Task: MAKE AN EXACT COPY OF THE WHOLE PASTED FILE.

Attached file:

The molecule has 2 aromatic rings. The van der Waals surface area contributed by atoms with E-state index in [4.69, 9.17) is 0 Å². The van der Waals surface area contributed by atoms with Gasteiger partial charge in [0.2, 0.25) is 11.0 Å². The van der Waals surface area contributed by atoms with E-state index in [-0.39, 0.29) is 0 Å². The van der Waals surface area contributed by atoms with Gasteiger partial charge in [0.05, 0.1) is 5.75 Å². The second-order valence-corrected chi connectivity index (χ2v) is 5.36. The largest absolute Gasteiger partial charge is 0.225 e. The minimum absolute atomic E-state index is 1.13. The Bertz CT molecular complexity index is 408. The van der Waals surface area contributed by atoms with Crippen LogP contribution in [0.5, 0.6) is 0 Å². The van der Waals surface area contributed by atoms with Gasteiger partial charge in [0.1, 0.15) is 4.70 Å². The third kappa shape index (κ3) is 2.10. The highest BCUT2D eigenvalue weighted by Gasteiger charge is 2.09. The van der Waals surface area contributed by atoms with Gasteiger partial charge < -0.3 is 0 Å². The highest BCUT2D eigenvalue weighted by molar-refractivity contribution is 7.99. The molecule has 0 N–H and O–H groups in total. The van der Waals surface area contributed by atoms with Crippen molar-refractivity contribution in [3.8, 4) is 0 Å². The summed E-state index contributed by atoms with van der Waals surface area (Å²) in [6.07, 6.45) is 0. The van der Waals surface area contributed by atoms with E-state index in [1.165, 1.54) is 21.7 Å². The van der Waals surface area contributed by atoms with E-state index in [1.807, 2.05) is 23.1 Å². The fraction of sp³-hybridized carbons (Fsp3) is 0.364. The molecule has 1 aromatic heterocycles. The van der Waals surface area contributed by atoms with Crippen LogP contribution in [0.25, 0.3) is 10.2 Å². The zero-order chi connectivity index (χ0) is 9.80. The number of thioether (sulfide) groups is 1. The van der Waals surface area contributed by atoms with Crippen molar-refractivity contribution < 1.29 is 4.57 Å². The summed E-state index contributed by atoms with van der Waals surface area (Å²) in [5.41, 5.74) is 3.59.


The molecule has 2 aromatic rings. The van der Waals surface area contributed by atoms with E-state index in [4.69, 9.17) is 0 Å². The van der Waals surface area contributed by atoms with Gasteiger partial charge in [0.2, 0.25) is 11.0 Å². The van der Waals surface area contributed by atoms with E-state index in [-0.39, 0.29) is 0 Å². The van der Waals surface area contributed by atoms with Gasteiger partial charge in [0.05, 0.1) is 5.75 Å². The second-order valence-corrected chi connectivity index (χ2v) is 5.36. The largest absolute Gasteiger partial charge is 0.225 e. The minimum absolute atomic E-state index is 1.13. The Bertz CT molecular complexity index is 408. The van der Waals surface area contributed by atoms with Crippen LogP contribution in [0.5, 0.6) is 0 Å². The van der Waals surface area contributed by atoms with Gasteiger partial charge in [0.1, 0.15) is 4.70 Å². The third kappa shape index (κ3) is 2.10. The highest BCUT2D eigenvalue weighted by Gasteiger charge is 2.09. The van der Waals surface area contributed by atoms with Gasteiger partial charge < -0.3 is 0 Å². The highest BCUT2D eigenvalue weighted by molar-refractivity contribution is 7.99. The molecule has 0 N–H and O–H groups in total. The van der Waals surface area contributed by atoms with Crippen molar-refractivity contribution in [3.8, 4) is 0 Å². The summed E-state index contributed by atoms with van der Waals surface area (Å²) in [6.07, 6.45) is 0. The van der Waals surface area contributed by atoms with E-state index in [1.165, 1.54) is 21.7 Å². The van der Waals surface area contributed by atoms with E-state index in [1.807, 2.05) is 23.1 Å². The fraction of sp³-hybridized carbons (Fsp3) is 0.364. The molecule has 1 aromatic heterocycles. The van der Waals surface area contributed by atoms with Crippen LogP contribution in [0.25, 0.3) is 10.2 Å². The zero-order chi connectivity index (χ0) is 9.80. The number of thioether (sulfide) groups is 1. The van der Waals surface area contributed by atoms with Crippen molar-refractivity contribution < 1.29 is 4.57 Å². The summed E-state index contributed by atoms with van der Waals surface area (Å²) in [5.41, 5.74) is 3.59.